On July 7, Rustavi City Court convicted three Internal Affairs Ministry police officers, Mikheil Ghubianuri, Dimitri Dughashvili, and Davit Mirotadze, for deprivation of liberty and sentenced Dughashvili to nine years in prison and Mirotadze and Ghubianuri to a maximum of 10 years in prison. The convictions followed the October 2019 discovery of the body of David Mumladze, who disappeared earlier that month. Authorities arrested the three officers and charged them with illegally detaining Mumladze. The officers allegedly delivered Mumladze to members of a criminal group, who stabbed him and threw his body into a river.

On January 25, the Prosecutor General’s Office terminated its investigation into the 2018 death of 18-year-old Temirlan Machalikashvili from gunshot wounds inflicted by security forces during a 2017 counterterrorism raid in the Pankisi Gorge. According to the Prosecutor General’s Office, the investigation was terminated due to the absence of a crime. In her annual report covering 2019, released on April 2, the public defender stated that after reviewing the case file in February, she had asked the prosecutor general to reopen the investigation. She considered it “imperative” to reopen the investigation as “several important investigative actions” had not been conducted. Machalikashvili’s father, Malkhaz, alleged the killing was unjustified. The Public Defender’s Office emphasized the importance of a transparent, objective, and timely investigation; nongovernmental organizations (NGOs) criticized the subsequent investigation as lacking integrity. In August 2019 Malkhaz Machalikashvili began a nationwide campaign to collect signatures to force parliament to establish a fact-finding commission. In 2019 the public defender asked parliament to question the Prosecutor General’s Office regarding the investigation, stating this would “demonstrate systemic problems” in the office. In October 2019 the European Court of Human Rights (ECHR) opened discussion of the case.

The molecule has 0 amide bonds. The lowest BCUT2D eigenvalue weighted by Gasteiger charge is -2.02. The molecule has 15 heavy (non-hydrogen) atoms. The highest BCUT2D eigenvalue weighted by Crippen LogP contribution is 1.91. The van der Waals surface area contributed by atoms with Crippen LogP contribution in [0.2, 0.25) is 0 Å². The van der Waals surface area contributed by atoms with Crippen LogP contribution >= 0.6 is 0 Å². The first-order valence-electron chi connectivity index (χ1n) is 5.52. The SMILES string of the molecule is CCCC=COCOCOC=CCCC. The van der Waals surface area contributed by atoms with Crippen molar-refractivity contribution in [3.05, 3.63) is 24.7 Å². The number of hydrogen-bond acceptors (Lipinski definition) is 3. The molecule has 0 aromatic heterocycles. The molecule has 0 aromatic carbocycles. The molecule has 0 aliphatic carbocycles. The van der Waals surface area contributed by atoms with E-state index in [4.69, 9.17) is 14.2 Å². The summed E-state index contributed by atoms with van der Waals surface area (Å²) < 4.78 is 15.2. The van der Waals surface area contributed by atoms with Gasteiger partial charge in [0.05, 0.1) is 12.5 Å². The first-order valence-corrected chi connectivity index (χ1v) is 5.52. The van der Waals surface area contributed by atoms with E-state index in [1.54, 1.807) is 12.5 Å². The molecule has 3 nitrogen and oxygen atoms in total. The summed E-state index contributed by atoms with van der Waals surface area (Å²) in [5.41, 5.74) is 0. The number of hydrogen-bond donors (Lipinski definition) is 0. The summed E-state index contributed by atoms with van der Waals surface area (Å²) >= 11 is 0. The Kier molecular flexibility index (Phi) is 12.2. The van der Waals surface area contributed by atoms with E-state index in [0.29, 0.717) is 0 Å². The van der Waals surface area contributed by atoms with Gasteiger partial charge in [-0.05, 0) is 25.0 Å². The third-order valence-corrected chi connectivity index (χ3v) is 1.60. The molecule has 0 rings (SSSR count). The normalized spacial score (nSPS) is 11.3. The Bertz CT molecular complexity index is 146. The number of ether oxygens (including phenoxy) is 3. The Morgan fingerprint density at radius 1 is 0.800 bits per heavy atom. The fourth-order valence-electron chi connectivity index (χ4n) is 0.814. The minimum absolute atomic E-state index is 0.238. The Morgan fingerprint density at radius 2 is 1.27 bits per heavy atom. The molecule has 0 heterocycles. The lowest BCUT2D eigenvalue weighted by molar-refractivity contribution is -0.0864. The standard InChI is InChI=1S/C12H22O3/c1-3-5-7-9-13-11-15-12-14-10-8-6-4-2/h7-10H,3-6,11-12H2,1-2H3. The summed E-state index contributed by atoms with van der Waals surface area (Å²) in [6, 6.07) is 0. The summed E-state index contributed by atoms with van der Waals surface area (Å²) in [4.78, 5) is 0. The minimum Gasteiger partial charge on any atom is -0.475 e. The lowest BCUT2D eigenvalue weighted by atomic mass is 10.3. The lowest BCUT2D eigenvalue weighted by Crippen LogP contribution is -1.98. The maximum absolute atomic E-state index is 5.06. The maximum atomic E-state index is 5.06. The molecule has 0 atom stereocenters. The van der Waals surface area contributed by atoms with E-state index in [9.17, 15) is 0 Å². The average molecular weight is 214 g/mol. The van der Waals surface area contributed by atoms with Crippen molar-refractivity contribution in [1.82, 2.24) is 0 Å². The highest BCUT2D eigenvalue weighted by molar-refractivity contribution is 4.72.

The trial for the 2008 death of Badri Patarkatsishvili continued as of August. The trial began in March 2019, following an investigation begun in 2018 by the Prosecutor General’s Office (then known as the Chief Prosecutor’s Office) after releasing audio tapes dating back to 2007 in which former government officials were heard discussing methods of killing Patarkatsishvili that would make death appear natural. A former official of the Internal Affairs Ministry’s Constitutional Security Department, Giorgi Merebashvili, was charged with participating in planning the killing. In November 2019 authorities charged four former officials of the department–Gia Dgebuadze, David Kokiashvili, Ilia Gamgebeli, and Levan Kargadava–with abuse of power and illegal detention for allegedly arranging the arrest of Jemal Shamatava, an Ureki police chief, after Shamatava warned Patarkatsishvili of a potential attack in 2006. On July 27, the Tbilisi City Court found the four defendants guilty. Levan Kargadava and Gia Dgebuadze each received seven years and six months’ imprisonment, and David Kokiashvili and Ilia Gamgebeli entered a plea agreement and received 18 months’ imprisonment.

In November 2019 the Prosecutor General’s Office charged former justice minister Zurab Adeishvili and the leader of opposition party Victorious Georgia, Irakli Okruashvili, with abuse of power in connection with the 2004 killing of Amiran (Buta) Robakidze. The trial at Tbilisi City Court–which began later that month–continued as of December. On December 2, hearings in the cases of Okruashvili and several other high-profile defendants were postponed indefinitely due to COVID-19 safety concerns.

There was at least one report that de facto authorities in the Russian-occupied regions of the country committed an unlawful killing. On August 28, Inal Jabiev, age 28, reportedly died in the custody of de facto South Ossetian police and was allegedly tortured to death. He was detained on August 26 on charges of attempting to assault de facto “minister of internal affairs” Igor Naniev on August 17. No one was injured during the incident. Jabiev’s reported death sparked widespread protests in occupied South Ossetia leading to the removal of Naniev, the resignation of the de facto “prime minister,” and the dissolution of the “government” by the de facto “president.”